What Baker is telling Bush.

What Baker is telling Bush.

What Baker is telling Bush.

Who's winning, who's losing, and why.
Dec. 6 2006 6:57 PM

The Message

What Baker is telling Bush.

What a book launch. Wednesday, the entire world focused on the release of Vintage paperback ISBN: 0-307-38656-2, also known as the Iraq Study Group Report: The Way Forward—A New Approach. The 10 primary authors gathered in room 216 of the Hart Senate Office Building to unveil their plan for stabilizing Iraq as a prelude for a U.S. troop withdrawal. The nine men wore grays and blues—official Wise Men issue. Sandra Day O'Connor dressed in fuchsia, as if revolting against her years of having to wear a black robe.

It was the kickoff of a weeklong media blitz that will culminate as all successful Washington book launches do, with appearances on all the Sunday talk shows. Much of the media coverage is likely to focus on 142 pages detailing 79 specific recommendations about troop levels, timelines, and Iraqi politics. But what came though most forcefully at the press conference was a broader critique of the Bush administration's conduct. Study Group members aren't just prescribing a new Iraq strategy, they're calling for a change in the way the Bush administration does business both home and abroad.

John Dickerson John Dickerson

John Dickerson is a co-anchor of CBS This Morning, co-host of the Slate Political Gabfest, host of the Whistlestop podcast, and author of Whistlestop and On Her Trail.

Here is a summary of their advice:

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1.Cut the crap. You won't find this as one of the numbered messages, but it was surely the leitmotif of the day. The president has been increasingly, if grudgingly, candid about the difficulties in Iraq, but Bush and other officials still offer meaningless euphemisms about the "pace of progress" and completing "the mission." The commissioners were breathtakingly blunt about this. "The situation in Iraq is grave and deteriorating," said Lee Hamilton, echoing language in the report. Later, Hamilton referred to Iraq's "slide towards chaos." His co-chairman, James Baker, equated the current "nightmare of brutal violence" to the nightmare of Saddam's regime. There was no guarantee, Baker said, that events wouldn't get even worse in the coming days, nullifying the commission's recommendations immediately. The brightest assessment heard was that all was not yet lost.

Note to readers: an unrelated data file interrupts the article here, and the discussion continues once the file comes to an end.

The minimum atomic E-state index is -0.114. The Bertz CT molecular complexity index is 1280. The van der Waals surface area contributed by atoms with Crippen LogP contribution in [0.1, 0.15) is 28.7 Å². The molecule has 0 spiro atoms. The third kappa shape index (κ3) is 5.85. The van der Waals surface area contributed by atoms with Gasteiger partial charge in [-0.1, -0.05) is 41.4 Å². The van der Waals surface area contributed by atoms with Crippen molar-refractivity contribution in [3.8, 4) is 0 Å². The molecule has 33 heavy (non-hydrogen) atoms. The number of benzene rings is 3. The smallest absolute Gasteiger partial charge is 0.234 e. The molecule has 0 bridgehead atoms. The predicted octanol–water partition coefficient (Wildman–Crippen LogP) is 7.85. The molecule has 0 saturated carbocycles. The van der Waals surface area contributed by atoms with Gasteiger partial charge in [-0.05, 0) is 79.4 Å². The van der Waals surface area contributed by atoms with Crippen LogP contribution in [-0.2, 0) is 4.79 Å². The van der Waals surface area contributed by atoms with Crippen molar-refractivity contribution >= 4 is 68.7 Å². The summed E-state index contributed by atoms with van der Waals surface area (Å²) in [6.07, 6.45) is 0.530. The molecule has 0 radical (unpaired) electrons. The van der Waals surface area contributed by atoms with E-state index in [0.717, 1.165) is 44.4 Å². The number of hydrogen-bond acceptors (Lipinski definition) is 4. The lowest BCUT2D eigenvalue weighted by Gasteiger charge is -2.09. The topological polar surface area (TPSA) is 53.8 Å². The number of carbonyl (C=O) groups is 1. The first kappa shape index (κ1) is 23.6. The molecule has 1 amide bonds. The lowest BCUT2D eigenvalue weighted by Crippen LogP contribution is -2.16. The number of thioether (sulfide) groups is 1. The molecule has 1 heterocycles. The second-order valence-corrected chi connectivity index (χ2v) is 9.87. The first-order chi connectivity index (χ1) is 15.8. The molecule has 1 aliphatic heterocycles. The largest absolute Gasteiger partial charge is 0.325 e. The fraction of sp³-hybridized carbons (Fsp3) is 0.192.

2. You can be tough and talk. The president and vice president have often depicted diplomatic engagement as weakness. As a general matter, they prefer action to talk and believe negotiating with countries like Syria, Iran, and North Korea rewards their leaders' naughty behavior. That's why the president and other administration officials have resisted engagement with Iran and Syria as a way to help stabilize Iraq. Baker, the veteran diplomat, scoffed at this resistance. "We're not talking about talking to be talking," he said, characterizing the group's recommendations about the two rogue countries. "We're talking about tough diplomacy." Later, he circled back to the idea, adding a broad lesson for the Bush administration in the art of diplomacy. "For 40 years we talked to the Soviet Union during a time when they were committed to wiping us off the face of the Earth. So you talk to your enemies, not just your friends."

3.Bipartisanship has to mean something. The commissioners repeatedly stressed that without bipartisanship of the kind they were able to achieve in their deliberations, Iraq policy—whatever its next iteration—would fail. (As if to emphasize this, the group eschewed the left-to-right seating of custom; Democrats and Republicans sat on both sides of the chairmen). Alan Simpson, the former senator from Wyoming, provided the most amusing moment of the morning when he offered a characteristically quirky view of excessive partisanship. "You know, you see people in this who are hundred percenters in America," he said. "A hundred percenter is a person you don't want to be around. They have gas, ulcers, heartburn and BO. And they seethe. They're not seekers. They're not seekers, they're seethers." Simpson wasn't trying to attack the administration. He was attacking extremists on both sides. But the kind of black-and-white division he described applies to the Bush team's campaign strategy on the issue of Iraq. The president accused all Democrats of wanting to cut and run from Iraq, though his administration was mulling policies nearly identical to the ones Democrats were proposing. Vice President Cheney, Karl Rove, and Tony Snow went further, suggesting that Democrats were fundamentally unequipped to deal with issues of national security. "100 percenters" could have been the inscription on the back of their campaign jackets.

President Bush has often talked about bipartisanship, but in practice, his definition means surrender by the Democrats in areas where some of them agree with him. "We have never put any skin in the game," said one veteran Bush aide, describing the president's unwillingness to give in to the other side on any point. As if to emphasize the necessity of a new approach, Jim Baker called on former Clinton Chief of Staff Leon Panetta to answer a question about whether Bush would listen to the commission. "I think the president understands that he simply is not going to be able to proceed with whatever policy changes he wants to implement if we're divided," the Democrat said hopefully. "That is the principal goal, in my mind, that he has to accomplish."